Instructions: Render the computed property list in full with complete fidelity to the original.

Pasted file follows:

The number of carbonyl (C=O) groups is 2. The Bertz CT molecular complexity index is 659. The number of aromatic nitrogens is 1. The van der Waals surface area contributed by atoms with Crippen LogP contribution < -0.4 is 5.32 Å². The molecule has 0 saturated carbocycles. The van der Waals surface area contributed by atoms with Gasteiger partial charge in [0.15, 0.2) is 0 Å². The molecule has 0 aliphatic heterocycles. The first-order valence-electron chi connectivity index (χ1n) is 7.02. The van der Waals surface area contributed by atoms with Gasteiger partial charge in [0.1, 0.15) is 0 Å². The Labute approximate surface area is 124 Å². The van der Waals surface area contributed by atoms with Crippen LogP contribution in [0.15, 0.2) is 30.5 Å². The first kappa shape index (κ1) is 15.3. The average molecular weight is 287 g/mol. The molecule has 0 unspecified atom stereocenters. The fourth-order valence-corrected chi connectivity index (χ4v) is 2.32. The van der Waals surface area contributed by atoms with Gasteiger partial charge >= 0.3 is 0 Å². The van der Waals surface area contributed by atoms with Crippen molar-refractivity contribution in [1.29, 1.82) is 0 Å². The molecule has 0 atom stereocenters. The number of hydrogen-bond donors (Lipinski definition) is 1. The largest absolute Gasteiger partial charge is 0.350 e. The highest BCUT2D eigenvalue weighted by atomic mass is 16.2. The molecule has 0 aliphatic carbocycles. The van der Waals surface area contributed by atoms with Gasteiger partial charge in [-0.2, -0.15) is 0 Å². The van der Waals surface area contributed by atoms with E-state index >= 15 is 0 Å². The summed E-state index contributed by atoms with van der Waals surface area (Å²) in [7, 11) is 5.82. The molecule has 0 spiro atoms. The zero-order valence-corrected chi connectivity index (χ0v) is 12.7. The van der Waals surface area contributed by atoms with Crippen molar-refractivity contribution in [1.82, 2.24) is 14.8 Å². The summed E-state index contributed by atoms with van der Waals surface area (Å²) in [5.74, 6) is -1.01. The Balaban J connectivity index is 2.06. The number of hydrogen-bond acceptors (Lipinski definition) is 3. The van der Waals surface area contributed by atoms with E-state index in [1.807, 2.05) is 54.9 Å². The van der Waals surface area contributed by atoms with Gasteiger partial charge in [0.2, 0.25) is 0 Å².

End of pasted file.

The number of carbonyl (C=O) groups is 2. The Bertz CT molecular complexity index is 659. The number of aromatic nitrogens is 1. The van der Waals surface area contributed by atoms with Crippen LogP contribution < -0.4 is 5.32 Å². The molecule has 0 saturated carbocycles. The van der Waals surface area contributed by atoms with Gasteiger partial charge in [0.15, 0.2) is 0 Å². The molecule has 0 aliphatic heterocycles. The first-order valence-electron chi connectivity index (χ1n) is 7.02. The van der Waals surface area contributed by atoms with Gasteiger partial charge in [0.1, 0.15) is 0 Å². The Labute approximate surface area is 124 Å². The van der Waals surface area contributed by atoms with Crippen LogP contribution in [0.15, 0.2) is 30.5 Å². The first kappa shape index (κ1) is 15.3. The average molecular weight is 287 g/mol. The molecule has 0 unspecified atom stereocenters. The fourth-order valence-corrected chi connectivity index (χ4v) is 2.32. The van der Waals surface area contributed by atoms with Gasteiger partial charge >= 0.3 is 0 Å². The van der Waals surface area contributed by atoms with Crippen molar-refractivity contribution in [1.29, 1.82) is 0 Å². The molecule has 0 atom stereocenters. The number of hydrogen-bond donors (Lipinski definition) is 1. The largest absolute Gasteiger partial charge is 0.350 e. The highest BCUT2D eigenvalue weighted by atomic mass is 16.2. The molecule has 0 aliphatic carbocycles. The van der Waals surface area contributed by atoms with Gasteiger partial charge in [-0.2, -0.15) is 0 Å². The van der Waals surface area contributed by atoms with E-state index >= 15 is 0 Å². The summed E-state index contributed by atoms with van der Waals surface area (Å²) in [7, 11) is 5.82. The molecule has 0 spiro atoms. The zero-order valence-corrected chi connectivity index (χ0v) is 12.7. The van der Waals surface area contributed by atoms with Crippen molar-refractivity contribution in [1.82, 2.24) is 14.8 Å². The summed E-state index contributed by atoms with van der Waals surface area (Å²) in [5.74, 6) is -1.01. The Balaban J connectivity index is 2.06. The number of hydrogen-bond acceptors (Lipinski definition) is 3. The van der Waals surface area contributed by atoms with E-state index in [1.807, 2.05) is 54.9 Å². The van der Waals surface area contributed by atoms with Gasteiger partial charge in [0.2, 0.25) is 0 Å².